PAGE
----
by Rachael Cartwright
On 5 April 2017, Mr Justice Birss handed down his highly anticipated, lengthy and potentially controversial judgment on the FRAND licensing and competition law aspects of the long running Unwired Planet patent saga. Running at 163 pages, and a mere 807 paragraphs, the judgment sets out the history and fundamental principles of FRAND as well as, for the first time in the English courts, a full analysis on the rates and terms of a FRAND licence.
For those less familiar with the history of this case, the action began back in March 2014 when Unwired Planet (UP) sued Google, Huawei and Samsung for infringement of five standard essential patents (and one non-essential patent), acquired from Ericsson. Following settlement between UP and both Google and Samsung, and completion of a number of infringement/validity trials, Huawei and UP stepped up to the bench for a trial addressing the competition law defences and obligations on UP to license on a Fair Reasonable and Non-Discriminatory (FRAND) basis. The trial stretched over a period of more than two months although, one suspects to the relief of the parties, the hearing did not run continuously (although it did include a rare instance of “expert hot-tubbing”). Understandably, given its length and significance, Mr Justice Birss took his time in handing down his judgment.
This weighty tome starts with the judge’s findings relating to FRAND in general. A key, and controversial, decision was that there will only be one set of FRAND terms and one FRAND rate for any given circumstance. The English courts can and will set these terms and rate. FRAND as a concept relates not only to the licence terms but also to the negotiation process; as long as the parties (both the SEP owner and the implementer) negotiate in a FRAND fashion, the offers themselves do not have to be FRAND. It is not necessary to rely on competition law to enforce a FRAND declaration – the declaration itself creates a legally enforceable contract. In addition, non-FRAND licence terms are not automatically anti-competitive.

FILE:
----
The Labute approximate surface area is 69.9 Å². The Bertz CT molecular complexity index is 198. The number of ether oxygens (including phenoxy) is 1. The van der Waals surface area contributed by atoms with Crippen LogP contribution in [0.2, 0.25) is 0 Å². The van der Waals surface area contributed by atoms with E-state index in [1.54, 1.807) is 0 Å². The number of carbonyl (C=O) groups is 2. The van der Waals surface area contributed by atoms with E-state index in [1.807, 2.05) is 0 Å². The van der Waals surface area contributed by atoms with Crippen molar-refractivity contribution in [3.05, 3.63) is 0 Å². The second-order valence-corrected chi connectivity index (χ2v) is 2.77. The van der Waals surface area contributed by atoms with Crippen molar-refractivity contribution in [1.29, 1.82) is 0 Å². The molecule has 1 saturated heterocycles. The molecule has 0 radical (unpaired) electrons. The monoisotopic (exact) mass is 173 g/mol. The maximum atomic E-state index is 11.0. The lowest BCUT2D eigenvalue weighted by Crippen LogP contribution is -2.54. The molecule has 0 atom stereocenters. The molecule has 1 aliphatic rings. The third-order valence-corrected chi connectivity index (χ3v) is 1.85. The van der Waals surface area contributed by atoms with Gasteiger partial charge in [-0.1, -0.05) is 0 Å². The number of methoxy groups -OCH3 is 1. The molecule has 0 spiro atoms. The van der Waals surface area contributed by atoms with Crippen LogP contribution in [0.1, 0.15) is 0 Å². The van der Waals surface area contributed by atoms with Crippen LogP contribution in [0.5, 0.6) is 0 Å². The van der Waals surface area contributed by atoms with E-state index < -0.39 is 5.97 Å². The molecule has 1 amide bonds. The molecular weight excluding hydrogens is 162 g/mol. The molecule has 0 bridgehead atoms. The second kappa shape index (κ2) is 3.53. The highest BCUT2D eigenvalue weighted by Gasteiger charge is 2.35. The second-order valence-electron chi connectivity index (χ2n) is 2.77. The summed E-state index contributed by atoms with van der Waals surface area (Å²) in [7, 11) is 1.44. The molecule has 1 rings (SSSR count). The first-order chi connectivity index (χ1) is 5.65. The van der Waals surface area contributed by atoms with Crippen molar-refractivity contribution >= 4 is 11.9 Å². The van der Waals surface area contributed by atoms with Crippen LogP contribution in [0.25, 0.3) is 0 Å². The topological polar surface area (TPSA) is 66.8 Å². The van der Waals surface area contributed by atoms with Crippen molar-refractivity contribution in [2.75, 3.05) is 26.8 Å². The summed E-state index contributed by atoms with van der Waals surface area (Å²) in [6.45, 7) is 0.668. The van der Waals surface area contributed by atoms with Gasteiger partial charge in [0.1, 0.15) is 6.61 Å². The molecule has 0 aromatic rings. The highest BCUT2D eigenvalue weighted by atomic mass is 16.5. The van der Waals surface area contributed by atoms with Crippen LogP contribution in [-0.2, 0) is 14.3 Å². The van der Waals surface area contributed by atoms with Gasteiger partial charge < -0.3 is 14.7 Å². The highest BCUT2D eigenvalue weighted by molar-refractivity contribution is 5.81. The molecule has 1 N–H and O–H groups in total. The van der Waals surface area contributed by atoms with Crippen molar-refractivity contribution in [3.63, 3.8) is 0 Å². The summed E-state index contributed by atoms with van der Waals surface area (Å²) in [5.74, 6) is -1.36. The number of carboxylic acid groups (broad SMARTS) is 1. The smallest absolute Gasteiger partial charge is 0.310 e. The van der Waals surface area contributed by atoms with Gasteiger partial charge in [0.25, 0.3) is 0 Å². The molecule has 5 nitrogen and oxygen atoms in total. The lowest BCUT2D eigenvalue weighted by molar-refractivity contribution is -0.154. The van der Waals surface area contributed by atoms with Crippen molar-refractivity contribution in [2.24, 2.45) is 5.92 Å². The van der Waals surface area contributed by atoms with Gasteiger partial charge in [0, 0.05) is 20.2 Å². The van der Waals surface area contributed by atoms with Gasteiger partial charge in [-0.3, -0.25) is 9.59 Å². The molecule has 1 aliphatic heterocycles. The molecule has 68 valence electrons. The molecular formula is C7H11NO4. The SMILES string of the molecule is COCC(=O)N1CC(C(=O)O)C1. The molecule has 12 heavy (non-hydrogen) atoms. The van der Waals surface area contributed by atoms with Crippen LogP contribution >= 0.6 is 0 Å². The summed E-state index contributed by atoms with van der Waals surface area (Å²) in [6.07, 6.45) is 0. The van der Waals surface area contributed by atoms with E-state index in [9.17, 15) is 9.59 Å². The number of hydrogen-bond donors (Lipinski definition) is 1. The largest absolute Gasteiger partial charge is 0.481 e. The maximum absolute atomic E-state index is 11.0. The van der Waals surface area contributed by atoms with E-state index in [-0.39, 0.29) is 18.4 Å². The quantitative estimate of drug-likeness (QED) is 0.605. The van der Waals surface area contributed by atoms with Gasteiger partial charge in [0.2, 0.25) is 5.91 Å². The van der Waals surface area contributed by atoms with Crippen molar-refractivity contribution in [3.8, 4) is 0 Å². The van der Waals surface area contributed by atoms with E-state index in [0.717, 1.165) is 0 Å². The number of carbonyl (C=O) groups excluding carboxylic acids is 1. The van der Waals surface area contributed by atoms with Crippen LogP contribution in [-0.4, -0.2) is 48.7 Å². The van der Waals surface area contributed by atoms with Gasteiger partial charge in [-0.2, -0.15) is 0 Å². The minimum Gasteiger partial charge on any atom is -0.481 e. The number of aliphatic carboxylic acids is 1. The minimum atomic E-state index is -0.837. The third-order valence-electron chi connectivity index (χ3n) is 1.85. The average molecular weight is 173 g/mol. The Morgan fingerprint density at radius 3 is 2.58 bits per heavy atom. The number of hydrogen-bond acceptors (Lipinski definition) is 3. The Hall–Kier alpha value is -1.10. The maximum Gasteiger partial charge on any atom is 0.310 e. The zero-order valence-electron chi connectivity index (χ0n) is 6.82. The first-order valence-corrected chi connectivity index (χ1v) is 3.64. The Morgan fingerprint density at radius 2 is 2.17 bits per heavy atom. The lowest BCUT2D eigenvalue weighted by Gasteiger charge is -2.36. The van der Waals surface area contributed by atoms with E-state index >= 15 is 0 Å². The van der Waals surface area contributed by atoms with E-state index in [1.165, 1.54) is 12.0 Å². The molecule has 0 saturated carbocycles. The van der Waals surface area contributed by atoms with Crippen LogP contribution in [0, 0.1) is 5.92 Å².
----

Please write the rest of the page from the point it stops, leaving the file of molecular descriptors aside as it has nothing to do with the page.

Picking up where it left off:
When determining a FRAND royalty rate, it is appropriate to set a ‘benchmark rate’, based on the value of the SEP portfolio (the licensee’s identity is irrelevant), which can then be adjusted as appropriate. UP’s portfolio value was set by “unpacking” comparable licences and making adjustments based ultimately on the relative values of UP’s and Ericsson’s SEP portfolios. UP and Huawei both put forward methods for calculating the total number of SEPs relevant to various ETSI standards, as well as the shares held by UP and Ericsson. The judge decided that Huawei’s method was “simpler and more transparent” and that he would use this, with adjusted figures, to reach a conclusion. However, the reasoning behind his adjustments is not entirely clear. For example, to calculate the total number of relevant SEPs in the 4G patent pool, the judge simply halved the value reached by Huawei, doubled the value reached by Unwired Planet and then split the difference. Similarly, it is not clear how the judge arrived at the conclusion that UP’s 4G portfolio was worth two thirds of Ericsson’s (although admittedly this may be due to the heavy confidentiality redactions in the judgment). In conclusion, the court approved method for reaching a FRAND licensing rate appears, understandably, to involve a modicum of hand-waving.
On a final note, the judge held that UP did not abuse its position of dominance as an SEP holder by prematurely issuing proceedings; the steps set out in Huawei v ZTE should be applied with a pinch of salt. Similarly, UP did not abuse its dominant position by seeking an injunction, insisting on a worldwide licence, excessive pricing, or by bundling SEPs and non-SEPs. Ultimately, an injunction was granted against Huawei in respect of the valid and infringed SEPs but, before the final injunction hearing, UP will draw up a full set of FRAND worldwide licence terms as determined by the judge that Huawei will have the opportunity to agree to (and thereby escape injunction).